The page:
You know how smooth and amazing your face feels after a really good exfoliation? Well, why aren’t you doing that for your whole body? Yes, washing your body with a great cleanser is important, but for soft, glowing skin, you have to do more than wash, rinse, and repeat. Let’s lift the weight of dead skin cells off your body and look at the best products for your next exfoliation session.
When your skin is covered with dead skin cells, it can look dull and ashy. When you get rid of that dead skin, it reveals a soft glow and smoother surface. Exfoliation is especially helpful for those dark spots, little lines, bumps, and other discolorations across your body. While it won’t get rid of everything, it can definitely help clear the blackheads and other impurities in your skin. When these dead cells are gone, fresh new skin cells can rise to the top, providing that youthful, glowing look.
Generally, it’s best to exfoliate once, maybe twice, a week. Everyone’s timeline is different, so listen to your body and watch out for any cuts or bruises that might become irritated after exfoliation. If you’ve ever over-exfoliated your face before, you’re familiar with the feeling of sensitive, tight skin. Now, imagine your whole body like that. Ouch – don’t over-exfoliate. Once or twice a week is fine.
The exfoliation process starts before you even get in the shower. Before jumping under the water, use an exfoliating hand glove or brush, like this handheld scrub brush, the. Gently rub it across your body. This will get your blood moving and remove the surface layers of dead skin. With a brush, you can also scrub parts of your body that are difficult to get in the shower like the middle of your back and bottom of your feet.
Once you have gently scrubbed the top layer, then it’s time to add water. Let all of the dead skin rinse off before your start a more vigorous scrub. Use small, gentle, circular motions, and don’t get distracted by the parts that usually are especially rough, like your elbows and knees. Get all over your body and give attention to every nook and cranny you can reach. Then, rinse off the body scrub along with all that extra dead skin, dirt, and oil.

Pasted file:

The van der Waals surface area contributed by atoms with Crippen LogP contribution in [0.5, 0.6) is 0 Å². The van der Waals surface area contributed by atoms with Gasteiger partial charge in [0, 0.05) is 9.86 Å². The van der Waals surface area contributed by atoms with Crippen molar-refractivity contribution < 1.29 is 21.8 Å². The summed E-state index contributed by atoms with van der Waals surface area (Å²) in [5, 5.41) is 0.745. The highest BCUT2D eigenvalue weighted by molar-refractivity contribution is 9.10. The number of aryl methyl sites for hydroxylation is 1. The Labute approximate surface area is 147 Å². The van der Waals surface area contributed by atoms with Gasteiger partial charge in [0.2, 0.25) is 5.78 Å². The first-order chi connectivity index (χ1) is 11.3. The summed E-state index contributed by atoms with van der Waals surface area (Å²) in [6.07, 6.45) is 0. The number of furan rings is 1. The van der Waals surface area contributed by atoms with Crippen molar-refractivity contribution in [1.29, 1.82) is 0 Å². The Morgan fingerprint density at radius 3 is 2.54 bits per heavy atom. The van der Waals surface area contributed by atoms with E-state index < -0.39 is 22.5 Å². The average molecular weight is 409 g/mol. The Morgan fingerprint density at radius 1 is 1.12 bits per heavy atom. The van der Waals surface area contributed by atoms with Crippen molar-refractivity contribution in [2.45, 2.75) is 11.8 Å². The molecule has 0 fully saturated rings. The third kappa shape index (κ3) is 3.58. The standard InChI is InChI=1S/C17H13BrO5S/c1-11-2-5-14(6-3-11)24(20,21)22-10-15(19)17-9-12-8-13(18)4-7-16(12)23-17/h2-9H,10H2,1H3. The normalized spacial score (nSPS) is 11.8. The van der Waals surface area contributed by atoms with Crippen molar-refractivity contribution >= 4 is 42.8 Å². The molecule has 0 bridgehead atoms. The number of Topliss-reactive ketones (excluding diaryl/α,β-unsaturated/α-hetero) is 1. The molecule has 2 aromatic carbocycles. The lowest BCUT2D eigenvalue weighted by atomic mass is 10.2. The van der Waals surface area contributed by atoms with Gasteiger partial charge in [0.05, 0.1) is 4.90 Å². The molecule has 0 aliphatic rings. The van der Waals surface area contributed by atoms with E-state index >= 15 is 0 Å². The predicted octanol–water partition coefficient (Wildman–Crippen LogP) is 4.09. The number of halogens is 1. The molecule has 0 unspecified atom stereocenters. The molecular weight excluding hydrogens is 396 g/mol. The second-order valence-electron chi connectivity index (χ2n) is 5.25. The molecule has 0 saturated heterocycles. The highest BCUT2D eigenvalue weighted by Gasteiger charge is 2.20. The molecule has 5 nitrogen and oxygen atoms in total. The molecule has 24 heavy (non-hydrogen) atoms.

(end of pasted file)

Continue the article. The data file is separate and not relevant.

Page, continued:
Most importantly, don’t forget to moisturize! You just scraped off the top layers of your skin and your skin is raw and exposed. Lotion up to keep that fresh skin hydrated and glowing and prevent it from becoming tight and painful.
There are plenty of body scrubs on the market, by you can make your own with just a few common household ingredients. Use any mixture of oats, sugar, brown sugar, apple cider vinegar, salt, coffee, water, natural oils, milk, baking soda, honey, and a variety of other ingredients that are right in your kitchen.
For an extra boost, add your favorite essential oils to take advantage of their stress-relieving properties. Spend some time experimenting until you find what works best on your skin type.
Salt-based scrubs buff away dead skin while the anti-inflammatory properties of salt reduce redness and puffiness.is one of our favorites, as it has stem cell, collagen, Aloe Vera, jojoba seed oil, and Himalayan salt all packed in. It’s gentle and will help your skin glow, while fighting acne and wrinkles.
Sugar-based scrubs are a little less abrasive than salt scrubs, so these are best for more sensitive skin.has a base of brown sugar, which is soothing, smooth, and smells delectable.
As with any skincare product, read the ingredient label to make sure your scrub is free from alcohols, fragrances, parabens, phthalates, and sulfates. Try out different combinations until you find the right one that is coarse enough to exfoliate your skin without harming it.
Whether you browse Amazon for a good scrub or raid your pantry for a DIY version, remember to listen to your skin and adapt your methods and ingredients as needed. If you have any questions about which products or tools are best for you, reach out to a dermatologist or aesthetician for more information.
BlissMark provides information regarding health, wellness, and beauty. The information within this article is not intended to be medical advice. Before starting any diet or exercise routine, consult your physician. If you don’t have a primary care physician, the United States Health & Human Services department has a free online tool that can help you locate a clinic in your area. We are not medical professionals, have not verified or vetted any programs, and in no way intend our content to be anything more than informative and inspiring.
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